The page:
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The Dirty Cougar: The Final Installment Of Our $400 Revival Racer!


The Dirty Cougar: The Final Installment Of Our $400 Revival Racer!

Three months ago, sick with a head cold, hating the automotive sickness like none other, I was laying in a muddy alleyway in Evansville, Indiana, wrenching, fighting, and cursing a 1987 Mercury Cougar LS that was battling every step of it’s rescue from a decade of neglect in a backyard. From the moment we opened the door and the hood and realized that we might be over our heads to the drive home, sick, tired, cold, and apologizing profusely to our significant others for the outright loss of a full day, Chris Conn and I were at war with the Fox Body Mercury. But ultimately, now that the King of the Heap season is over, now that I’ve spent months driving the car as my primary driver, that I can say that the cold January day was worth the struggle. The seller didn’t lie to us…the Mercury was a good car that just needed some love and some maintenance.

 

Most of the Cougar’s ailments could be concentrated to three main points: the rolling stock, the fuel system and the ignition electrical system. The 14″ tires that the car came with were horrifying by anybody’s standards, dry rotted beyond reproach and only useable as potential future playground material. Those wheels and tires are now rollers for the Great Pumpkin Mustang, which had originally given up it’s 10-hole wheels and tires for a quick and dirty changeover. Turns out, the Mustang’s tires were pretty screwed, too, so a new set of 10-holes were borrowed from Haley’s uncle and the Uniroyal tires that had been on the Cadillac Limo were transferred over. Some well-needed brake work later and the car drove fine and stopped well enough.

The fuel issue was two-fold: old, garbage gasoline left in the tank plus whatever sediment was in there was trying to push it’s way through a clogged fuel filter. Running the old gas out and changing the filter woke up at least half of the original horses up and the Cougar would haze tire on the drop of the throttle. There could be more work done there, like the in-tank filter and new fuel pump, but we never got to it.

The ignition system was the difference between a running car or not. We had swapped the starter relay and the coil while extracting the Mercury in Indiana, and I changed the ignition module on the distributor when I had the car back in Kentucky. But the true issue was the connector to the ignition switch connector inside the column. The car needs a completely new housing for that connector, since the connector can’t latch onto the switch properly. Another issue that wasn’t going to be fixed, the solution was to zip-tie the connector in place, not allowing the connector to move. As long as the Mercury isn’t being thrashed around, it works just fine.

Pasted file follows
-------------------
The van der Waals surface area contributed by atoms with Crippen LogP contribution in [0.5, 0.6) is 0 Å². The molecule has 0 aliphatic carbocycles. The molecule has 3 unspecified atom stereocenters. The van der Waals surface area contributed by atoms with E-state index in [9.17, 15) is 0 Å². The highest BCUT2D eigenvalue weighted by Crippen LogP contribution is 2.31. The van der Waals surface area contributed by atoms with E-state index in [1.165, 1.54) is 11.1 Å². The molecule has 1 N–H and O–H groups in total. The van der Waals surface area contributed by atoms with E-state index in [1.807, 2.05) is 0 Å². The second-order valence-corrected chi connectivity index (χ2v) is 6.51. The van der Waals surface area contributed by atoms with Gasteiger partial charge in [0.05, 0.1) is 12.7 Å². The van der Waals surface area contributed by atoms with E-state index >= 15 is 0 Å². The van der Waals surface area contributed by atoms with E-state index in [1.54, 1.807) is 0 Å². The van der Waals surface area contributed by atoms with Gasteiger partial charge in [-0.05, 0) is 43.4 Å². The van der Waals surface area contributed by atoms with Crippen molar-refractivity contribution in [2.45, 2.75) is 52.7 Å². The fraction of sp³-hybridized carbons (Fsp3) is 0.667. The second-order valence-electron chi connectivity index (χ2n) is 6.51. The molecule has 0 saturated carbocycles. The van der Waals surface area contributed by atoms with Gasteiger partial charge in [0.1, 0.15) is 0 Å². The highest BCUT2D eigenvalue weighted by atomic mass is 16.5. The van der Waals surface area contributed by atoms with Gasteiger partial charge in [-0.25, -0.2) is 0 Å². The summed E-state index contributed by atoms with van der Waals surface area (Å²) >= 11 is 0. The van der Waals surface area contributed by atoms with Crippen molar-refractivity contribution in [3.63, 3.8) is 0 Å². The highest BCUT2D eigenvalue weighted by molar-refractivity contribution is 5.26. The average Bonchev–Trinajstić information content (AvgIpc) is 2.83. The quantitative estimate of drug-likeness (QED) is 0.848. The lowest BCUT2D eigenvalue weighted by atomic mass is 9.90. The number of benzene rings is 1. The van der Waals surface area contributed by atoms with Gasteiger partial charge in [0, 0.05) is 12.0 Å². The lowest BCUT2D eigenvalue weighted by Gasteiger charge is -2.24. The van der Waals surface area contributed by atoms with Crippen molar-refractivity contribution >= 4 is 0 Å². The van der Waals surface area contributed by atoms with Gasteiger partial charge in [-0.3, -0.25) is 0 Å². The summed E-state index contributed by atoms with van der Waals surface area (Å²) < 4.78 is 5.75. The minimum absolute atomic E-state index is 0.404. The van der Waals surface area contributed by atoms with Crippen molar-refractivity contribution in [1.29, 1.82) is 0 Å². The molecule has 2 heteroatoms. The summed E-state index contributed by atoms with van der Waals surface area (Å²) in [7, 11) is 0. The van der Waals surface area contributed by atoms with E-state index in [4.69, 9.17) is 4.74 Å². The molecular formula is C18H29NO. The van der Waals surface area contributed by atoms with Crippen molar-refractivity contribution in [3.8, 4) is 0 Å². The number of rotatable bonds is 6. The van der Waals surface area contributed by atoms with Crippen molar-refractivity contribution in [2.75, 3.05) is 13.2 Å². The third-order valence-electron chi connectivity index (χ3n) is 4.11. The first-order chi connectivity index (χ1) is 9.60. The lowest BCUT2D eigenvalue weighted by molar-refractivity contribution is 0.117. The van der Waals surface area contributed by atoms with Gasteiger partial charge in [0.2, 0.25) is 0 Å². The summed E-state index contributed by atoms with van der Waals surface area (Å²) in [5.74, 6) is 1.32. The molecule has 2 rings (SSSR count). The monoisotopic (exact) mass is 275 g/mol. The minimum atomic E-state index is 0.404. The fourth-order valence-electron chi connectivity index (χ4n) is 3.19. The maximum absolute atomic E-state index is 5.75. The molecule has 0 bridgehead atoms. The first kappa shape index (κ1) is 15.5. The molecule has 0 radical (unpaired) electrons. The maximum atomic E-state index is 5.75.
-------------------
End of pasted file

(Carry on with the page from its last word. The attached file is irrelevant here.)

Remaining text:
In fact, most everything in the Mercury works just fine. The list of non-functionals is pretty short: the driver’s side “lock” switch, the right turn signal bulb and hi-beam bulb in the cluster don’t illuminate, and the trunk’s spring system is completely defeated, requiring a cut-down broom handle to hold the trunk in place. That’s it. The stereo worked and sounds good, the cassette player works, the power seats and mirrors work. The HVAC functions, though I’d wait until summer to give the A/C system a passing or failing grade. Out of all the cheap-ass cars I’ve owned, this has been the easiest to put together and get moving.

The Dirty Cougar project has come to an end for a simple reason: The money I spend on vehicles needs to go to a project car that I can love and want to keep up with for a while, and I need to focus on other cars. That said, the Cougar taught me a lot about Ford products, a subject matter I was pretty thin with, and seeing the Mercury go from yard art to a daily-driver worthy car has been very satisfying. The Mercury ran well while getting it’s teeth kicked in at two King of the Heap races and it drove back home from both like nothing happened, music playing as the car rolls down the Interstate. It’s been fun, it’s been a positive experience, but it’s time to move along to the next project.

Dirty Cougar Running Total:

Previous Total: $1,250.47

Rear Bumper Touch-Up Paint (black and clearcoat): $15.72

FINAL TOTAL: $1,266.19


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